Charcot Foot


Charcot foot is a pattern of bone and joint damage that can lead to foot deformity. Charcot foot begins with peripheral neuropathy, a disease of the nerves in the feet. Because your nerves do not function well, you may not sense pain when you injure your foot. You may break bones or damage joints without knowing it. If you keep walking on your injured foot, fractures can heal unevenly. This causes foot deformity. By catching Charcot early and staying off your feet during healing, you may be able to halt Charcot’s progress.


With Charcot foot, minor fractures can lead to major problems if not treated early.

Acute Charcot foot begins when repeated small fractures are not felt. At first, there may be no visible signs of Charcot. If you keep walking on your foot, fractures become worse. Your foot may feel hot and appear red and swollen.

Fractures begin to heal as Charcot foot progresses. But pressure from your body weight keeps bones from mending smoothly. Continued walking can cause new fractures. Your foot may still be red and swollen.

Chronic Charcot foot is deformity resulting from poor bone healing. Shoes may not fit the deformed foot. Chafing from a poorly fitting shoe can cause ulcers (open sores). Ulcers may become infected. Severe infection may require amputation.


The only way to stop the progress of Charcot foot is to stay off the foot long enough for it to heal. Your doctor will prescribe treatment to help healing.

While fractures are healing, it is crucial that you keep your weight off your foot. This is called non-weight-bearing. Your doctor may ask you not to walk at all. Or, he or she may prescribe a special device. Remember, you often don’t feel pain with Charcot foot.
So even if you feel fine, stay off your foot until your doctor says it’s OK.

Special Devices
Special devices may help you keep weight off your foot. That way, your bones can heal smoothly. A cast lets you walk while keeping weight off your foot. A wheelchair, crutches, walker, or brace may be prescribed alone or with a cast. Other devices may be prescribed to help you keep your foot raised while at home. An elastic bandage wrap or special stocking may also be suggested. This compresses your foot to reduce swelling and aid healing.

Custom Footwear
Once your foot has healed, you may be fitted for custom shoes or inserts (orthoses). Custom footwear is specially made to fit the shape of your foot. This can help prevent ulcers caused by the rubbing from store-bought shoes. If custom footwear cannot stop ulcers from forming, surgery may be needed to correct the deformity.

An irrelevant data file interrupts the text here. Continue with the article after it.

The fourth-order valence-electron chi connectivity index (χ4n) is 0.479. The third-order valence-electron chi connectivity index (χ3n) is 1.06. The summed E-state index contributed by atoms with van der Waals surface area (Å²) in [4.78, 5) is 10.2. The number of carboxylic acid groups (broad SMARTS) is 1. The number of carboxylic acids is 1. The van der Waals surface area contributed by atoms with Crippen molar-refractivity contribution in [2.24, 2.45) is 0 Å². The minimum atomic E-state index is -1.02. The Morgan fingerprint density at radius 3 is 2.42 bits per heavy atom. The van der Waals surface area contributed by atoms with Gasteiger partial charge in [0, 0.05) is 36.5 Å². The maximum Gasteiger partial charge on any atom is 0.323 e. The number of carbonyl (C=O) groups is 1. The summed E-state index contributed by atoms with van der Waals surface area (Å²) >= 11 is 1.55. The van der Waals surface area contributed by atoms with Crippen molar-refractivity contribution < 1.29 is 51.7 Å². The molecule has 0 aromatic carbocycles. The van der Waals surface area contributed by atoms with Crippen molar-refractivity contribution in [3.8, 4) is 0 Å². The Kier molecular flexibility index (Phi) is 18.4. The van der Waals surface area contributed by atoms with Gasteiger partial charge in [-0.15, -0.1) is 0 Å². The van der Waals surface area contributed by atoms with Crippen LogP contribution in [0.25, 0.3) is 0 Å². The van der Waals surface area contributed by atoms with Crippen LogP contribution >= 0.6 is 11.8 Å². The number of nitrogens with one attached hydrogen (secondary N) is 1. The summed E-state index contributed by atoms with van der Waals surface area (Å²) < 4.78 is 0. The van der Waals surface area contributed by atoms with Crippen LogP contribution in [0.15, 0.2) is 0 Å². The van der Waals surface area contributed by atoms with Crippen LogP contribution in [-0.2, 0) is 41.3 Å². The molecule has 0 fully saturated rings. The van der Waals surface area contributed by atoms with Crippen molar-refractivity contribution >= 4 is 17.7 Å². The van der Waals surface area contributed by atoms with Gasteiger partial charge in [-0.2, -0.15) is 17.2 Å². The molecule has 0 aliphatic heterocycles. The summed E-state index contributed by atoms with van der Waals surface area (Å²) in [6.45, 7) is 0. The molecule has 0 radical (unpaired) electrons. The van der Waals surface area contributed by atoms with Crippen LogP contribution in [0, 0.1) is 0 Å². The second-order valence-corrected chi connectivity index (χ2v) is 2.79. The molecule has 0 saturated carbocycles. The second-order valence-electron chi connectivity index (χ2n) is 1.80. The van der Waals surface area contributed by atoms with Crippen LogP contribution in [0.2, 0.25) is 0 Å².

Your doctor will work with you to diagnose and treat Charcot foot.

Physical Exam
Your doctor will inspect your feet for warmth, swelling, redness, and loss of feeling. He or she will also check for deformity or skin sores.

The temperature of your feet may be taken. A higher temperature in one foot can be a sign of Charcot in that foot. X-rays can check for done damage. Bone biopsy (a test of a small sample of your bone) can check for infection.

Treatment may include staying off your feet and using special devices or footwear. If infection is present, medication may be prescribed. In some cases, surgery may be required.

Following Up
Proper follow-up can help keep Charcot from recurring. Go to all your follow-up visits. Call your doctor if you have any questions or concerns.


Protect your feet from further harm. Always wear shoes and socks, even indoors. Test bath water with your elbow before stepping in. Go to your doctor for nail trimming. And check your feet daily for changes.

Check Your Feet Daily
Look at the top and bottom of your feet, your heels, and between your toes. You may need to use a mirror or ask someone to check for you. Call your doctor if you notice wounds or any other changes. This includes increased heat, redness, and swelling.

Jaclyn Visbeen

Jaclyn Visbeen is a freelance marketing specialist offering website, branding, photography, copywriting, design, creative direction, campaign, eMarketing, and social media services.

Jaclyn was most recently employed by AUXILIARY Advertising & Design in Grand Rapids, MI as a copywriter. She taught academic writing and communications classes at Dorset College Dublin during the 2014-15 school year and, prior to that, spent four years as the digital marketing manager at Cornerstone University. Along with various other marketing positions, she has also has experience in TV, radio, and print journalism.

Jaclyn is currently living in Dublin, Ireland.


MSc in Digital Media, Griffith College, Dublin, Ireland

MA in Applied Linguistics, 2013, Cornerstone University, Grand Rapids, MI

BA in Broadcast Journalism, 2007, Biola University, Los Angeles, CA